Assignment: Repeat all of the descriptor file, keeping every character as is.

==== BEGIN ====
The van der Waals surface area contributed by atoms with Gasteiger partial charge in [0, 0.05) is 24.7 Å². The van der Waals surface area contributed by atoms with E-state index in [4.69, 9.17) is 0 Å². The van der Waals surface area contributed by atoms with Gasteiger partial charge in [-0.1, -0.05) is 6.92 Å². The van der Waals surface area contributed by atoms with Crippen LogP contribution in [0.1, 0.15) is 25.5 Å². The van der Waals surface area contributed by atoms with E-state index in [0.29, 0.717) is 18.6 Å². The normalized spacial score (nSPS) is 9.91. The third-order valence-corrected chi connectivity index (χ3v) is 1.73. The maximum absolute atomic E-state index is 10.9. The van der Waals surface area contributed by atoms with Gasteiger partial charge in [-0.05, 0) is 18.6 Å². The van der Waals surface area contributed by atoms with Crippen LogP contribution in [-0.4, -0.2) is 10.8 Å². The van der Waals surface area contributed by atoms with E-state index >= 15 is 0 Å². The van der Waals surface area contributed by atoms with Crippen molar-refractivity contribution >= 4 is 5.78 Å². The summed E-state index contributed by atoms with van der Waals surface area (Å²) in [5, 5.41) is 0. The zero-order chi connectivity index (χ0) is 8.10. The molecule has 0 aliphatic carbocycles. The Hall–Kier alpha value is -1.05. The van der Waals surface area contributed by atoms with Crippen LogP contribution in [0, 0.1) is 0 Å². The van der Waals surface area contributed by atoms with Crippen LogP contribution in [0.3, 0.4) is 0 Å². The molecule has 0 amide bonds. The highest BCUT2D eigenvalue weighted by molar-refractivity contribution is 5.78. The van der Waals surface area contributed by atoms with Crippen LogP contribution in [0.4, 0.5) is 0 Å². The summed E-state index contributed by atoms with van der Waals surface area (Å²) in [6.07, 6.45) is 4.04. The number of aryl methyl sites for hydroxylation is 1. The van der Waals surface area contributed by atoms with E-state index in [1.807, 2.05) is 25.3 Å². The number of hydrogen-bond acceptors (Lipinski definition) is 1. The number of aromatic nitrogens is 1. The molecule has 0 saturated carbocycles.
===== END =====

The van der Waals surface area contributed by atoms with Gasteiger partial charge in [0, 0.05) is 24.7 Å². The van der Waals surface area contributed by atoms with E-state index in [4.69, 9.17) is 0 Å². The van der Waals surface area contributed by atoms with Gasteiger partial charge in [-0.1, -0.05) is 6.92 Å². The van der Waals surface area contributed by atoms with Crippen LogP contribution in [0.1, 0.15) is 25.5 Å². The van der Waals surface area contributed by atoms with E-state index in [0.29, 0.717) is 18.6 Å². The normalized spacial score (nSPS) is 9.91. The third-order valence-corrected chi connectivity index (χ3v) is 1.73. The maximum absolute atomic E-state index is 10.9. The van der Waals surface area contributed by atoms with Gasteiger partial charge in [-0.05, 0) is 18.6 Å². The van der Waals surface area contributed by atoms with Crippen LogP contribution in [-0.4, -0.2) is 10.8 Å². The van der Waals surface area contributed by atoms with E-state index >= 15 is 0 Å². The van der Waals surface area contributed by atoms with Crippen molar-refractivity contribution >= 4 is 5.78 Å². The summed E-state index contributed by atoms with van der Waals surface area (Å²) in [5, 5.41) is 0. The zero-order chi connectivity index (χ0) is 8.10. The molecule has 0 aliphatic carbocycles. The Hall–Kier alpha value is -1.05. The van der Waals surface area contributed by atoms with Crippen LogP contribution in [0, 0.1) is 0 Å². The van der Waals surface area contributed by atoms with Crippen LogP contribution in [0.3, 0.4) is 0 Å². The molecule has 0 amide bonds. The highest BCUT2D eigenvalue weighted by molar-refractivity contribution is 5.78. The van der Waals surface area contributed by atoms with Crippen LogP contribution in [0.4, 0.5) is 0 Å². The summed E-state index contributed by atoms with van der Waals surface area (Å²) in [6.07, 6.45) is 4.04. The number of aryl methyl sites for hydroxylation is 1. The van der Waals surface area contributed by atoms with E-state index in [1.807, 2.05) is 25.3 Å². The number of hydrogen-bond acceptors (Lipinski definition) is 1. The number of aromatic nitrogens is 1. The molecule has 0 saturated carbocycles.